Foreign residents in Japan shout slogans in this file photo as they hold banners during a demonstration in Tokyo on May 24, 2009, against proposed changes in immigration laws which they say could lead to tighter monitoring of immigrants. (Photo: AFP)
Japan suffers from being stereotyped as a country that struggles to accept immigrants. But then, we frequently tend to confuse the oft-repeated statistics of the huge amount of asylum seekers who get rejected every year with the actual number of economic immigrants.
Foreign workers in Japan now stand at almost 2 million people (1,822,725) with 25 percent (462,384) being Vietnamese, the fastest-growing ethnic group in the country. Despite the Covid pandemic decimating foreign populations in other countries, the number of immigrants in Japan increased by almost 100,000 between 2021 and 2022.
Nagasaki, due to its high number of old people, is the number one prefecture in terms of the growth of immigrants, as many Vietnamese tend to find jobs in its healthcare sector.
A labor crisis in the manufacturing sector in recent years has led to significant efforts being made to increase the number of foreign workers with new policies and initiatives aimed at facilitating their entry and employment.
I recently visited the town of Oizumi in Northern Kanto, which has undergone substantial demographic changes in recent years.
It all started more than 30 years ago, in 1990, when a change in Japan's immigration legislation permitted second and third-generation Japanese descendants and their families to live in Japan without having to worry about work restrictions.
Oizumi on its part actively engaged in encouraging such people from Brazil and Peru to relocate to the town, which resulted in the growth of a substantial foreign immigrant population, the majority of whom are of Japanese heritage.
Gunma prefecture has gone from 4,000 foreign residents in the nineties to over 62,000 now, with Isesaki City, Ota City, and Oizumi Town, together hosting 51 percent of the foreign immigrants.
The whole of Gunma is a cradle for foreign workers.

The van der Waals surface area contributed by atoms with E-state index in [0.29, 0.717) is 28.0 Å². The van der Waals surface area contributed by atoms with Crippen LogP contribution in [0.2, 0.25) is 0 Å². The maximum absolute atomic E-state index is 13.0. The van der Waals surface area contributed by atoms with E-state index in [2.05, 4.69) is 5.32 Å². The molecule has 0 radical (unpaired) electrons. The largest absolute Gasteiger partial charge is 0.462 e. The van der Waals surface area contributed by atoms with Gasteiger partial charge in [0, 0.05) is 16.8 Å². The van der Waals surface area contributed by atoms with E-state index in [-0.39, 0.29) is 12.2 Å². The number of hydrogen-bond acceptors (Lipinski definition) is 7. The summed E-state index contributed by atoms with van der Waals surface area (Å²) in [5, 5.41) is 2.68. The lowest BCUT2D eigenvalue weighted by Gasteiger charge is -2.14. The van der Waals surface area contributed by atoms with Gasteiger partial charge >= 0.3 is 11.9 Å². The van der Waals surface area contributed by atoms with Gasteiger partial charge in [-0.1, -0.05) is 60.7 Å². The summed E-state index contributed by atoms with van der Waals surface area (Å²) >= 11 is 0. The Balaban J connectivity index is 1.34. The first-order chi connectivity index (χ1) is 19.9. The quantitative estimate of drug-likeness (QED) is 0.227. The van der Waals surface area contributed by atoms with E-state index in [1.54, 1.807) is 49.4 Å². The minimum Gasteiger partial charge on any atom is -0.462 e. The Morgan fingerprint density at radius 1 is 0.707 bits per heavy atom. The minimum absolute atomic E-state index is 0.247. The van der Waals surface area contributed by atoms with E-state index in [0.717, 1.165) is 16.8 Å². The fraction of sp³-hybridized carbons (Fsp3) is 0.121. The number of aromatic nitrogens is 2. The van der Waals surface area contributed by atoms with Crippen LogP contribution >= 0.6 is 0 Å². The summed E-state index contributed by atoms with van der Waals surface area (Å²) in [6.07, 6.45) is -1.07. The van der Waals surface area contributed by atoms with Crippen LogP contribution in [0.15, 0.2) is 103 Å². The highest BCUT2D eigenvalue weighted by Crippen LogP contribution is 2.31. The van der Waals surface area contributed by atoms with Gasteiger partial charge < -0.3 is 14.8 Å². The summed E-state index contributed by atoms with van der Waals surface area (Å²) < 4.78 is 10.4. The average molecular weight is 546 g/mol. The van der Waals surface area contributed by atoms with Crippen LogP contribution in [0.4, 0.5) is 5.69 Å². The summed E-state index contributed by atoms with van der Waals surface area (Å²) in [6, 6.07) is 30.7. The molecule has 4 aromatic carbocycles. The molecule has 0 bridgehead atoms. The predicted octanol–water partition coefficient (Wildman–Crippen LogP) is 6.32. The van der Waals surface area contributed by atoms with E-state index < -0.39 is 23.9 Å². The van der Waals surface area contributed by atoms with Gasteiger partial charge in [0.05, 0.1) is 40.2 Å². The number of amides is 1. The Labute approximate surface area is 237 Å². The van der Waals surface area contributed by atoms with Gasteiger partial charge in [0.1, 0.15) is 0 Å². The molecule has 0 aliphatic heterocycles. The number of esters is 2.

Panasonic, whose factory makes all sorts of products including refrigerators for medical purposes, is constantly in need of new recruits.
Subaru, which also has a factory in the same prefecture, is another giant magnet for immigrant workers who provide a substantial flow of financial contribution to sustain projects directed towards social integration and overall benefit the whole community.
Gunma is, in fact, a quite lush prefecture in terms of public budget if compared to similar ones with a comparable population.
For example, now all of the town's municipal elementary and junior high schools have started teaching Japanese as a second language to students, and the town hall publishes bulletins in Portuguese in order to inform visitors about the municipality and the laws for residing in Japan.
Japanese and foreign residents are encouraged to volunteer to clean up the town, and a foreign volunteer group has been trained for emergencies and natural disasters. There is a "cultural interpreter" registration system in place for people to communicate information about the town with family and co-workers in their native tongue.
The top growing community in Gunma is now the Vietnamese followed by the Filipinos, and not only did they choose to work in Japan, they also chose to stay long-term.
For foreigners living abroad, smartphones have helped a lot, and have had a double effect. While they create a bubble that prevents immigrants from fully integrating into the community, they also make it easier to stay connected with their families and friends back home, access information in their native language, and enjoy the comforts of home without having to travel back. They can easily communicate with their loved ones through voice and video calls, instant messaging apps, and social media platforms.
And so if in the nineties at least 70 percent of them used to visit their home countries after only three years, now that figure has dropped to only 18 percent.
But the presence of foreign workers has highlighted a more alarming aspect for Japan. As pointed out to me by Ishikawa Construction’s Director of Management, Amagasa Kazu, the skills of the Vietnamese they hire are way better than the Japanese. He actually feels the education system in Japan is now failing to produce good engineers.
Now that’s a huge change in attitude toward immigrants in a country that used to have the highest barriers to their entry anywhere in the world.
*The views expressed in this article are those of the author and do not necessarily reflect the official editorial position of UCA News.